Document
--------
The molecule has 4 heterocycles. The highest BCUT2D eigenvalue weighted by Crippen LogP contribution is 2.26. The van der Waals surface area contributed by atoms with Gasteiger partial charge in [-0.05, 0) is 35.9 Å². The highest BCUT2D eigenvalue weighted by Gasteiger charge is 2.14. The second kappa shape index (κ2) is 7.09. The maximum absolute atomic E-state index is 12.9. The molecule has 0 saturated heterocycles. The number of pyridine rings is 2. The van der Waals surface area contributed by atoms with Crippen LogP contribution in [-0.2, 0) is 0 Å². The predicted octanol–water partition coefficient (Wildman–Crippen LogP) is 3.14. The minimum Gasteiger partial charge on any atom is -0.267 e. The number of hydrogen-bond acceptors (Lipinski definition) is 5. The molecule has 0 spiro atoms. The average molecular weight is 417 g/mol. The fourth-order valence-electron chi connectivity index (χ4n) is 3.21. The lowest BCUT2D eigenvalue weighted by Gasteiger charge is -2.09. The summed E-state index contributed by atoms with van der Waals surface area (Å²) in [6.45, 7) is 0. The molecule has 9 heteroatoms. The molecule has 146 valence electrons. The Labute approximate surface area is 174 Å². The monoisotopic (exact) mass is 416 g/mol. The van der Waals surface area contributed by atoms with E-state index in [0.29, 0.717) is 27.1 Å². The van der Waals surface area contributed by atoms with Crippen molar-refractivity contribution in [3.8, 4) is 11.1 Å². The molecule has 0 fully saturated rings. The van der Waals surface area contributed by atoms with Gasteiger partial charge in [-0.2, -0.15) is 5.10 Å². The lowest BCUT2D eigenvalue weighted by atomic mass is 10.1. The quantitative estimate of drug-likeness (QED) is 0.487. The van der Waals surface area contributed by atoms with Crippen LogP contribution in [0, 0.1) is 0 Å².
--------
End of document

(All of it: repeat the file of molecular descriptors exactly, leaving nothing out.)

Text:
The molecule has 4 heterocycles. The highest BCUT2D eigenvalue weighted by Crippen LogP contribution is 2.26. The van der Waals surface area contributed by atoms with Gasteiger partial charge in [-0.05, 0) is 35.9 Å². The highest BCUT2D eigenvalue weighted by Gasteiger charge is 2.14. The second kappa shape index (κ2) is 7.09. The maximum absolute atomic E-state index is 12.9. The molecule has 0 saturated heterocycles. The number of pyridine rings is 2. The van der Waals surface area contributed by atoms with Crippen LogP contribution in [-0.2, 0) is 0 Å². The predicted octanol–water partition coefficient (Wildman–Crippen LogP) is 3.14. The minimum Gasteiger partial charge on any atom is -0.267 e. The number of hydrogen-bond acceptors (Lipinski definition) is 5. The molecule has 0 spiro atoms. The average molecular weight is 417 g/mol. The fourth-order valence-electron chi connectivity index (χ4n) is 3.21. The lowest BCUT2D eigenvalue weighted by Gasteiger charge is -2.09. The summed E-state index contributed by atoms with van der Waals surface area (Å²) in [6.45, 7) is 0. The molecule has 9 heteroatoms. The molecule has 146 valence electrons. The Labute approximate surface area is 174 Å². The monoisotopic (exact) mass is 416 g/mol. The van der Waals surface area contributed by atoms with E-state index in [0.29, 0.717) is 27.1 Å². The van der Waals surface area contributed by atoms with Crippen molar-refractivity contribution in [3.8, 4) is 11.1 Å². The molecule has 0 fully saturated rings. The van der Waals surface area contributed by atoms with Gasteiger partial charge in [-0.2, -0.15) is 5.10 Å². The lowest BCUT2D eigenvalue weighted by atomic mass is 10.1. The quantitative estimate of drug-likeness (QED) is 0.487. The van der Waals surface area contributed by atoms with Crippen LogP contribution in [0, 0.1) is 0 Å².